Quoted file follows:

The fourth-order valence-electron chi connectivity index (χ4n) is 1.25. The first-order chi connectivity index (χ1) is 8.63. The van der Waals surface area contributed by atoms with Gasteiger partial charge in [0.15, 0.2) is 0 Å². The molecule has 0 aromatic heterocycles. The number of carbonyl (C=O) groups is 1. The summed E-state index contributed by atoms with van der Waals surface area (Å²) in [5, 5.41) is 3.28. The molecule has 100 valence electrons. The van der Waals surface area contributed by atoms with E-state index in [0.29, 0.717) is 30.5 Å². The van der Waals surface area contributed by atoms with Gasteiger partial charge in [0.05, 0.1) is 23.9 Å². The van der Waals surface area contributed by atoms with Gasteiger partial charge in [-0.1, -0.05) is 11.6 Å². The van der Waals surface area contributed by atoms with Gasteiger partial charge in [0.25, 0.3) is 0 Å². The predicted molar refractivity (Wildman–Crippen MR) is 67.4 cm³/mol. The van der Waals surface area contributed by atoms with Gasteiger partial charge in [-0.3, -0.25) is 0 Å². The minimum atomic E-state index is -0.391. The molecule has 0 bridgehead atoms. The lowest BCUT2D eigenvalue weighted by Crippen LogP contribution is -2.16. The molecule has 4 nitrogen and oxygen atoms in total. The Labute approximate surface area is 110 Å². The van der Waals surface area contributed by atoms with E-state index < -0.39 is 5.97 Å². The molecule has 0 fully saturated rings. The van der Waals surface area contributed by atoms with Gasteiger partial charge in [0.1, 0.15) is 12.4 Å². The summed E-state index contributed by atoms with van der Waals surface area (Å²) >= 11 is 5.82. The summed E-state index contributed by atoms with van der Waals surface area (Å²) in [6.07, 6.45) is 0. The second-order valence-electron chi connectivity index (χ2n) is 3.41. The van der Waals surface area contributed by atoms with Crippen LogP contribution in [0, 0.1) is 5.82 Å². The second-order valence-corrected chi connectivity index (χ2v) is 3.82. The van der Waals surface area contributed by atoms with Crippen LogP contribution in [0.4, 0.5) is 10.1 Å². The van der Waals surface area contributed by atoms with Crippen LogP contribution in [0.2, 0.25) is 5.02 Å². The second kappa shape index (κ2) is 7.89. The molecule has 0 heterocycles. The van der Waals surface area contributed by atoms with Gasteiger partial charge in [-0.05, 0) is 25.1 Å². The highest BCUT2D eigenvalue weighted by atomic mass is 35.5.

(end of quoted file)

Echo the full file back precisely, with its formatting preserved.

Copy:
The fourth-order valence-electron chi connectivity index (χ4n) is 1.25. The first-order chi connectivity index (χ1) is 8.63. The van der Waals surface area contributed by atoms with Gasteiger partial charge in [0.15, 0.2) is 0 Å². The molecule has 0 aromatic heterocycles. The number of carbonyl (C=O) groups is 1. The summed E-state index contributed by atoms with van der Waals surface area (Å²) in [5, 5.41) is 3.28. The molecule has 100 valence electrons. The van der Waals surface area contributed by atoms with E-state index in [0.29, 0.717) is 30.5 Å². The van der Waals surface area contributed by atoms with Gasteiger partial charge in [0.05, 0.1) is 23.9 Å². The van der Waals surface area contributed by atoms with Gasteiger partial charge in [-0.1, -0.05) is 11.6 Å². The van der Waals surface area contributed by atoms with Gasteiger partial charge in [0.25, 0.3) is 0 Å². The predicted molar refractivity (Wildman–Crippen MR) is 67.4 cm³/mol. The van der Waals surface area contributed by atoms with Gasteiger partial charge in [-0.3, -0.25) is 0 Å². The minimum atomic E-state index is -0.391. The molecule has 0 bridgehead atoms. The lowest BCUT2D eigenvalue weighted by Crippen LogP contribution is -2.16. The molecule has 4 nitrogen and oxygen atoms in total. The Labute approximate surface area is 110 Å². The van der Waals surface area contributed by atoms with E-state index < -0.39 is 5.97 Å². The molecule has 0 fully saturated rings. The van der Waals surface area contributed by atoms with Gasteiger partial charge in [0.1, 0.15) is 12.4 Å². The summed E-state index contributed by atoms with van der Waals surface area (Å²) >= 11 is 5.82. The summed E-state index contributed by atoms with van der Waals surface area (Å²) in [6.07, 6.45) is 0. The second-order valence-electron chi connectivity index (χ2n) is 3.41. The van der Waals surface area contributed by atoms with Crippen LogP contribution in [0, 0.1) is 5.82 Å². The second-order valence-corrected chi connectivity index (χ2v) is 3.82. The van der Waals surface area contributed by atoms with Crippen LogP contribution in [0.4, 0.5) is 10.1 Å². The van der Waals surface area contributed by atoms with Crippen LogP contribution in [0.2, 0.25) is 5.02 Å². The second kappa shape index (κ2) is 7.89. The molecule has 0 heterocycles. The van der Waals surface area contributed by atoms with Gasteiger partial charge in [-0.05, 0) is 25.1 Å². The highest BCUT2D eigenvalue weighted by atomic mass is 35.5.